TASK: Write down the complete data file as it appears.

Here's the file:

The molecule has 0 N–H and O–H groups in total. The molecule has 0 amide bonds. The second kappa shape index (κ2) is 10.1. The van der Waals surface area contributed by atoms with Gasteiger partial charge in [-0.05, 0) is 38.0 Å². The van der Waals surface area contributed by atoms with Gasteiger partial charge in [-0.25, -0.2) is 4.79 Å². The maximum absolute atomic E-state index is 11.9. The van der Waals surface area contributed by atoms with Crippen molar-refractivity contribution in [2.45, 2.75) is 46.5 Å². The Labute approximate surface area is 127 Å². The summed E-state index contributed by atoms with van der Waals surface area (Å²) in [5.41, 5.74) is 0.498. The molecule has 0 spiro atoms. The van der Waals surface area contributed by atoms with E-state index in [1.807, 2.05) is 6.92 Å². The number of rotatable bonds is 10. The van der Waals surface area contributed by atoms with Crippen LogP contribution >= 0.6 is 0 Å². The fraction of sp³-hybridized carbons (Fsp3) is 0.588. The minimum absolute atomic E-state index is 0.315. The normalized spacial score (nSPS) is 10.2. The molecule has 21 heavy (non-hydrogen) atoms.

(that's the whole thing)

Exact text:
The molecule has 0 N–H and O–H groups in total. The molecule has 0 amide bonds. The second kappa shape index (κ2) is 10.1. The van der Waals surface area contributed by atoms with Gasteiger partial charge in [-0.05, 0) is 38.0 Å². The van der Waals surface area contributed by atoms with Gasteiger partial charge in [-0.25, -0.2) is 4.79 Å². The maximum absolute atomic E-state index is 11.9. The van der Waals surface area contributed by atoms with Crippen molar-refractivity contribution in [2.45, 2.75) is 46.5 Å². The Labute approximate surface area is 127 Å². The summed E-state index contributed by atoms with van der Waals surface area (Å²) in [5.41, 5.74) is 0.498. The molecule has 0 spiro atoms. The van der Waals surface area contributed by atoms with E-state index in [1.807, 2.05) is 6.92 Å². The number of rotatable bonds is 10. The van der Waals surface area contributed by atoms with Crippen LogP contribution >= 0.6 is 0 Å². The fraction of sp³-hybridized carbons (Fsp3) is 0.588. The minimum absolute atomic E-state index is 0.315. The normalized spacial score (nSPS) is 10.2. The molecule has 21 heavy (non-hydrogen) atoms.